In an age awash with climate change denialism and make-believe science, Luc Jacquet’s Ice and the Sky is an uncompromising rebuttal to anthropocentric delusions of an everlasting human planet. We know that Earth is fast becoming uninhabitable, in part, thanks to glaciologist Claude Lorius’ pioneering work in Antarctica, which has been instrumental in linking the levels of greenhouse gases in the earth’s atmosphere and climate change. Prioritising the personal over the persuasive, Jacquet’s documentary Ice and the Sky recounts Lorius’ story from adventure-hungry young man to white-haired, world climate expert while offering a stirring hagiography of the Earth’s icy wonders.

The pulse of Jacquet’s film is Lorius’ unwavering thirst for knowledge. Lorius came of age in the post-war science boom as Antarctica transformed from an icy desert wilderness to be conquered, to a site of scientific interest to be understood. The spirit of adventure among this first cohort of scientists however, was no less alive than their pioneering predecessors. Lorius weathered 200km/h winds and a cabin temperature of -18 degrees celsius for a year on his first trip to Antarctica where he began research on snow crystals, discovering that the ratio of light and heavy hydrogen atoms in each corresponded to air temperature on a given day.

The hard scientific edges of Jacquet’s film are brought together by a more poetic core. At its centre is the unswerving idealism of Lorius, whose love of the ice appears as unmovable as Antarctica’s deepest vaults. “I shall forever be 23,” (his age when he first visited Antarctica) says Lorius towards the end of the film, as we see him treading through a snowy expanse, a symbolic retracing of the preserved footprints of his past. His gentle, unflashy narration – spoken over tinted archive footage – manages to be both an intimate autobiography of himself, and an urgent siren call for all of humankind.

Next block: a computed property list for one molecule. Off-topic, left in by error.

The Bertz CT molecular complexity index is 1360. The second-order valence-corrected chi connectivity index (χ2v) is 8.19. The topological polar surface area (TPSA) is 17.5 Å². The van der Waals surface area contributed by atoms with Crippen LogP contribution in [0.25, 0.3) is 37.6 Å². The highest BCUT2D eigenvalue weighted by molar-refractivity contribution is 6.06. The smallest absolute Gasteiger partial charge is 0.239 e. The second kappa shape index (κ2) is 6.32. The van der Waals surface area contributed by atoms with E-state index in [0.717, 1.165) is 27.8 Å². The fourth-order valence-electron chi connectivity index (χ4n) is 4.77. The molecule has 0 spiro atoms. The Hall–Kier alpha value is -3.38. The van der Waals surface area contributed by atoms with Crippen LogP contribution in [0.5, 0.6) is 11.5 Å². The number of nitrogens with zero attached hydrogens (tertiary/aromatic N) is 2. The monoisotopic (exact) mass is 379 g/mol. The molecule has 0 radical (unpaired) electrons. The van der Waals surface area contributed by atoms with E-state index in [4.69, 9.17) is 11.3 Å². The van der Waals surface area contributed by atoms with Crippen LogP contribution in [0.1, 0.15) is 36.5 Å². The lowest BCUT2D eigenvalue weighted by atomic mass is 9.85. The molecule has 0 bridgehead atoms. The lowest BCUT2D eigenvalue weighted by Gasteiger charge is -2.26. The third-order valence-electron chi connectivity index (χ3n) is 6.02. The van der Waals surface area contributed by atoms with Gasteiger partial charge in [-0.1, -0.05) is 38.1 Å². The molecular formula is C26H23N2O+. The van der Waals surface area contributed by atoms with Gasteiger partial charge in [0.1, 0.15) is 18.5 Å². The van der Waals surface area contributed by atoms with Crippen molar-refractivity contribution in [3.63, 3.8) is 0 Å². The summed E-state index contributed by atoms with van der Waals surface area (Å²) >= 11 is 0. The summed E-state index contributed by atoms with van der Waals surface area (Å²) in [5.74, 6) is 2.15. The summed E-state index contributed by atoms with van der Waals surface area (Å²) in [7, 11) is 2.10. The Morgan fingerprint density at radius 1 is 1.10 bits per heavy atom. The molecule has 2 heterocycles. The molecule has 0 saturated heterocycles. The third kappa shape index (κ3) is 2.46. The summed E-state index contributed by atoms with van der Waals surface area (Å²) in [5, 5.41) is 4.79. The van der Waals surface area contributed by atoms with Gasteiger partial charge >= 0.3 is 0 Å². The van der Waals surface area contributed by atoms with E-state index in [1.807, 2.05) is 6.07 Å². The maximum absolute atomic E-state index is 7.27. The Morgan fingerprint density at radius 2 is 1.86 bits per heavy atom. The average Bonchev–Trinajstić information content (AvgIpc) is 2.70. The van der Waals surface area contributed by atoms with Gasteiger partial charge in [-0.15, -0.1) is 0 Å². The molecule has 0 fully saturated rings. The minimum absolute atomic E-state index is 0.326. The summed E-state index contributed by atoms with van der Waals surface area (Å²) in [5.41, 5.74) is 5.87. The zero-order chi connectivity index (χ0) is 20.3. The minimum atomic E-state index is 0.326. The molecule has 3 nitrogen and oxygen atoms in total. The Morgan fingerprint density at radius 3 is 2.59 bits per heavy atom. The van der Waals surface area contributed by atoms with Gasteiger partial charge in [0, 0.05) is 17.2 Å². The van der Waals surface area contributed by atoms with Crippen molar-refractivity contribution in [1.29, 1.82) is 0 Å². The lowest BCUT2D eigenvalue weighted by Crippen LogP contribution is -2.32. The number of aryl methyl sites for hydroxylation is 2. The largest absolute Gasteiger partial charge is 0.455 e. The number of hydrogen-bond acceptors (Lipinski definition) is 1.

Lorius’ major scientific achievement on greenhouse gases followed on from his work on crystals, though the actual breakthrough was more accident than carefully executed experiment; on adding ancient ice to a glass of whisky during one of his many Antarctic expeditions, Lorius speculated that these bubbles could be studied for their gas content. Drilling deep down into the ice could by extension liberate these perfectly preserved fossils of air and shed light on the relationship between temperature change and levels of carbon dioxide. That global warming is something of a banal – if deeply alarming – scientific fact today is only through the visionary work of people such as Lorius whose sophisticated research was in fact a combined effort of French researchers and American logistics operators at a Soviet drilling station – proof that petty nationalist posturing is no match for global mindedness when it comes to planetary matters.

Individual responses to climate anxiety vary from the severely moralistic to the flatly apathetic. Luc Jacquet spoke about his own sense of obligation to not just witness, but create, out of this uncertain atmosphere: “I could make endless contemplative films about the beauty of nature,” he says. “But it would not have been right to do so. We have to deal with this; it’s our duty. It’s like the war. You want a quiet life with your family but you have to say: I cannot accept this. You have to get out of a comfortable area and into the political. You must participate in the society in which you live. If we do not … ” he trails off, perhaps the only logical response to the unfathomable future of an expired planet. 



Ice and the Sky never descends into heavy didacticism or diatribes against climate deniers; form mirrors subject in that Jacquet’s documentary is as tightly wrought as Lorius’ singular dedication to the work at hand. This refusal to persuade however, makes the film’s message no less persuasive; Ice and the Sky ends on an unmistakably rousing note. Jacquet reveals that predicted futures needn’t be represented by endless charts and fear-mongering CGI animations, but rather by the story of a single life, that of Claude Lorius; the planetary can be articulated through the personal. It’s all there, just as humanity’s past, is forever inscribed in ice.



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